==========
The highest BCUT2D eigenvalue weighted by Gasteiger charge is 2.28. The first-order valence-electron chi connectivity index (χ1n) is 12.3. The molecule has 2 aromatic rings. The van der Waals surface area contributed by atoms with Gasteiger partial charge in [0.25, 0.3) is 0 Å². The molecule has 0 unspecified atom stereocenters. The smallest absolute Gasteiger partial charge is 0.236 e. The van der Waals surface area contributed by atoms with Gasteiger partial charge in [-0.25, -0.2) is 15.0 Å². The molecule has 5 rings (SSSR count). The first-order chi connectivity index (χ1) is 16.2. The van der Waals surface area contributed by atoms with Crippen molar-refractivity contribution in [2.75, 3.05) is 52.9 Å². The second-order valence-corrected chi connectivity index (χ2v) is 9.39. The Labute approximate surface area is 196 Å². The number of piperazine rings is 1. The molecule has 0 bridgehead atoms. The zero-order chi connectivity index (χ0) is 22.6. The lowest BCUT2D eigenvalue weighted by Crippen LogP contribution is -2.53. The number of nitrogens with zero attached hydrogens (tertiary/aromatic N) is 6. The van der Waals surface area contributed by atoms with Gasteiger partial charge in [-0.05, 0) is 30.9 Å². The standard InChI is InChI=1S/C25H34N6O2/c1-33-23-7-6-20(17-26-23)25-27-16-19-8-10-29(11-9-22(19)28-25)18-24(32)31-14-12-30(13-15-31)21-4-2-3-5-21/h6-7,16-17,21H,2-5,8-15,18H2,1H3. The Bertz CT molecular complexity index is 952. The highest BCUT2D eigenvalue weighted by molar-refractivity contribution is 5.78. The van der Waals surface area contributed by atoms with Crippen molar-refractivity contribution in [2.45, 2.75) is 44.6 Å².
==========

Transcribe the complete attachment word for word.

The highest BCUT2D eigenvalue weighted by Gasteiger charge is 2.28. The first-order valence-electron chi connectivity index (χ1n) is 12.3. The molecule has 2 aromatic rings. The van der Waals surface area contributed by atoms with Gasteiger partial charge in [0.25, 0.3) is 0 Å². The molecule has 0 unspecified atom stereocenters. The smallest absolute Gasteiger partial charge is 0.236 e. The van der Waals surface area contributed by atoms with Gasteiger partial charge in [-0.25, -0.2) is 15.0 Å². The molecule has 5 rings (SSSR count). The first-order chi connectivity index (χ1) is 16.2. The van der Waals surface area contributed by atoms with Crippen molar-refractivity contribution in [2.75, 3.05) is 52.9 Å². The second-order valence-corrected chi connectivity index (χ2v) is 9.39. The Labute approximate surface area is 196 Å². The number of piperazine rings is 1. The molecule has 0 bridgehead atoms. The zero-order chi connectivity index (χ0) is 22.6. The lowest BCUT2D eigenvalue weighted by Crippen LogP contribution is -2.53. The number of nitrogens with zero attached hydrogens (tertiary/aromatic N) is 6. The van der Waals surface area contributed by atoms with Gasteiger partial charge in [-0.05, 0) is 30.9 Å². The standard InChI is InChI=1S/C25H34N6O2/c1-33-23-7-6-20(17-26-23)25-27-16-19-8-10-29(11-9-22(19)28-25)18-24(32)31-14-12-30(13-15-31)21-4-2-3-5-21/h6-7,16-17,21H,2-5,8-15,18H2,1H3. The Bertz CT molecular complexity index is 952. The highest BCUT2D eigenvalue weighted by molar-refractivity contribution is 5.78. The van der Waals surface area contributed by atoms with Crippen molar-refractivity contribution in [2.45, 2.75) is 44.6 Å².